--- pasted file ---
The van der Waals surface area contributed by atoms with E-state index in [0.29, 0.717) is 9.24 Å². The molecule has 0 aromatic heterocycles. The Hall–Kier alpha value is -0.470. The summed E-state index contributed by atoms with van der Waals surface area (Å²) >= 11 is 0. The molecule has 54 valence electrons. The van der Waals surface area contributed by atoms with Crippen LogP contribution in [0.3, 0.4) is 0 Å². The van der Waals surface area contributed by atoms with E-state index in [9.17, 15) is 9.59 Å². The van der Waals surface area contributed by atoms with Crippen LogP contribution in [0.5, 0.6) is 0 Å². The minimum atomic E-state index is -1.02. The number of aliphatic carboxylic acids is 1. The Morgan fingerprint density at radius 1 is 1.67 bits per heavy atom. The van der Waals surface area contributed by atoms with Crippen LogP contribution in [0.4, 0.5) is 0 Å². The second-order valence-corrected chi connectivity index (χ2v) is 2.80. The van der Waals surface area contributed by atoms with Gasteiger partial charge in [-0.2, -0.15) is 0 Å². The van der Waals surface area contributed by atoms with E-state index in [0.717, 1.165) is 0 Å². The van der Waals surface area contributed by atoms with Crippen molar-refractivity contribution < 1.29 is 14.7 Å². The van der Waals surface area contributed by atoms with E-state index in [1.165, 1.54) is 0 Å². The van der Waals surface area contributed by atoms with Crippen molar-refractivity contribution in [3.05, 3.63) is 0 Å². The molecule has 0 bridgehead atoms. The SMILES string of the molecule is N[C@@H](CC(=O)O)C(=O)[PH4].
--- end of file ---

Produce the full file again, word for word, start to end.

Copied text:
The van der Waals surface area contributed by atoms with E-state index in [0.29, 0.717) is 9.24 Å². The molecule has 0 aromatic heterocycles. The Hall–Kier alpha value is -0.470. The summed E-state index contributed by atoms with van der Waals surface area (Å²) >= 11 is 0. The molecule has 54 valence electrons. The van der Waals surface area contributed by atoms with Crippen LogP contribution in [0.3, 0.4) is 0 Å². The van der Waals surface area contributed by atoms with E-state index in [9.17, 15) is 9.59 Å². The van der Waals surface area contributed by atoms with Crippen LogP contribution in [0.5, 0.6) is 0 Å². The minimum atomic E-state index is -1.02. The number of aliphatic carboxylic acids is 1. The Morgan fingerprint density at radius 1 is 1.67 bits per heavy atom. The van der Waals surface area contributed by atoms with Crippen LogP contribution in [0.4, 0.5) is 0 Å². The second-order valence-corrected chi connectivity index (χ2v) is 2.80. The van der Waals surface area contributed by atoms with Gasteiger partial charge in [-0.2, -0.15) is 0 Å². The van der Waals surface area contributed by atoms with E-state index in [0.717, 1.165) is 0 Å². The van der Waals surface area contributed by atoms with Crippen molar-refractivity contribution < 1.29 is 14.7 Å². The van der Waals surface area contributed by atoms with E-state index in [1.165, 1.54) is 0 Å². The van der Waals surface area contributed by atoms with Crippen molar-refractivity contribution in [3.05, 3.63) is 0 Å². The molecule has 0 bridgehead atoms. The SMILES string of the molecule is N[C@@H](CC(=O)O)C(=O)[PH4].